15 Minutes Before a Viewing

modernes schlafzimmer mit dekoration

When preparing your house for a viewing, you’re obviously going to make sure it’s clean and tidy. After all, you want to make the best impression possible on potential buyers. But in the minutes before the buyers are due to arrive, there are a few final touches you need to do in your house to ensure it looks its best.

Put away coats, hats and shoes. Focus around the foyer. You don’t want clutter to be the first thing a buyer sees.

Turn on all lights and lamps. Don’t forget darker areas like nooks and corners. A house that is bright looks more roomy.

Organize your storage space. Make sure bikes, boxes and other items are neatly stowed. Think of your storage space as another room.

Put on some soft music. Choose something that will appeal to most people. Easy listening and classical music work best.

Make sure the toilet lids are down. Even when a washroom is sparkling clean, a raised toilet seat gives the impression – however incorrectly – that things are less than hygienic.

Open all curtains and blinds. This makes rooms look bigger and brighter, even at night.

It only takes a few minutes to do these few final touches, and your home will show better as a result.

7 Simple Repairs That Will Help Sell Your Home Faster

Tools

There’s a lot of competition in the housing market these days. When you put your home up for sale, you’re bound to be up against several other similar listings. That’s why it is important to make sure your property is in a good state of repair so that it makes a good impression on potential buyers.

Here are some things that may need your attention or the help of a reputable contractor:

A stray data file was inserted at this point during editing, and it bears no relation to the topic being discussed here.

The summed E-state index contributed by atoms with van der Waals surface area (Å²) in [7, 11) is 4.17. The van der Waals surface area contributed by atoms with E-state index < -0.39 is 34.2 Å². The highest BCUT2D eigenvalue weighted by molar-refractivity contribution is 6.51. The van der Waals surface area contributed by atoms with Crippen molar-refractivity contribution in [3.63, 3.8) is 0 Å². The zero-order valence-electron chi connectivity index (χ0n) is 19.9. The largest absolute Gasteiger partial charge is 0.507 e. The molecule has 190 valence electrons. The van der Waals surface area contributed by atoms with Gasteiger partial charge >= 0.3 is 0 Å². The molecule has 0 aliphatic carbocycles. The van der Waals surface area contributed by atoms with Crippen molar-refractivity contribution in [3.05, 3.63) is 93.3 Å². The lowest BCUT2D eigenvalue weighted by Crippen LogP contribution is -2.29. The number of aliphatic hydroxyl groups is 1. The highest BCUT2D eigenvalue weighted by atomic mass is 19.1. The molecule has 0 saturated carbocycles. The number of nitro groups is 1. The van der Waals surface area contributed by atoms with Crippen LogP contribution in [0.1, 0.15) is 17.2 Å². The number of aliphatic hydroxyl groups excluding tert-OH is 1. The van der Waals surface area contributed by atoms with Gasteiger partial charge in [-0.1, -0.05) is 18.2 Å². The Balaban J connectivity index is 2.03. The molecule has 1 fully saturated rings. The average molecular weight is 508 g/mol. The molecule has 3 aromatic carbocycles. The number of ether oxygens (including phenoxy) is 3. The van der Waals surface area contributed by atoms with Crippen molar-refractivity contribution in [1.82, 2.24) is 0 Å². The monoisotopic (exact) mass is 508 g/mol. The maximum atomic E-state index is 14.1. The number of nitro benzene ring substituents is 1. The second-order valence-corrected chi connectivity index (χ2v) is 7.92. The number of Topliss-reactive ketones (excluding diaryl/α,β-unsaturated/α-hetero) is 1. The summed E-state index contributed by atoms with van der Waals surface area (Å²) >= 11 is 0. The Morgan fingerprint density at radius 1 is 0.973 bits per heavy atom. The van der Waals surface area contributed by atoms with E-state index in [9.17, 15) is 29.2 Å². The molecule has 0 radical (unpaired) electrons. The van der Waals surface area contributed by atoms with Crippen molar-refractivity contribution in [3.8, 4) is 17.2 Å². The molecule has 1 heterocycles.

Doorways. Inspect all your entry systems closely. Look for sagging screens, cracked glass, squeaks, and aging or broken aluminum parts. Consider giving your doors a fresh coat of paint.

Roof. Check for missing shingles and have replacements installed where necessary. Also inspect the gutters. Remove any leaves and other debris that may have accumulated.

Walls. Look for nail pops, holes and dents. Patch and paint where necessary.

Toilets. Make sure all toilets are still secured firmly to the floor and don’t rock when you sit on them. Anchoring nuts tend to corrode over the years. Replace where necessary.

Faucets. Inspect all faucets, including those in the laundry room and other areas. Do you have one that drips? If so, repair or replace it.

Cabinets. Kitchen and bathroom cabinets get scratched and worn in spots over the years. There are many great scratch repair products on the market that can make cabinetry look almost new.

Decks and gates. Any loose boards? Rickety stairs? Sagging gates that you have to lift in order for the latch to close? Buyers will notice. Get them fixed.

The good news about these types of repairs is that they are relatively inexpensive, yet make your home show significantly better.

Are Your Doors and Locks Safe?

Wooden Front Door

Burglary is among the greatest concerns of most families and homeowners, yet home security is something many of us take for granted. Typically, it is only when we become aware of a disturbing incident – or suffer the personal trauma of being a victim – that we actually take steps towards making our homes more secure. The more common access areas, such as front, rear and garage doors are the preferred points of entry for a burglar. A proper security assessment will require a careful professional examination to identify the home’s unique critical areas.

Make An Entrance Examination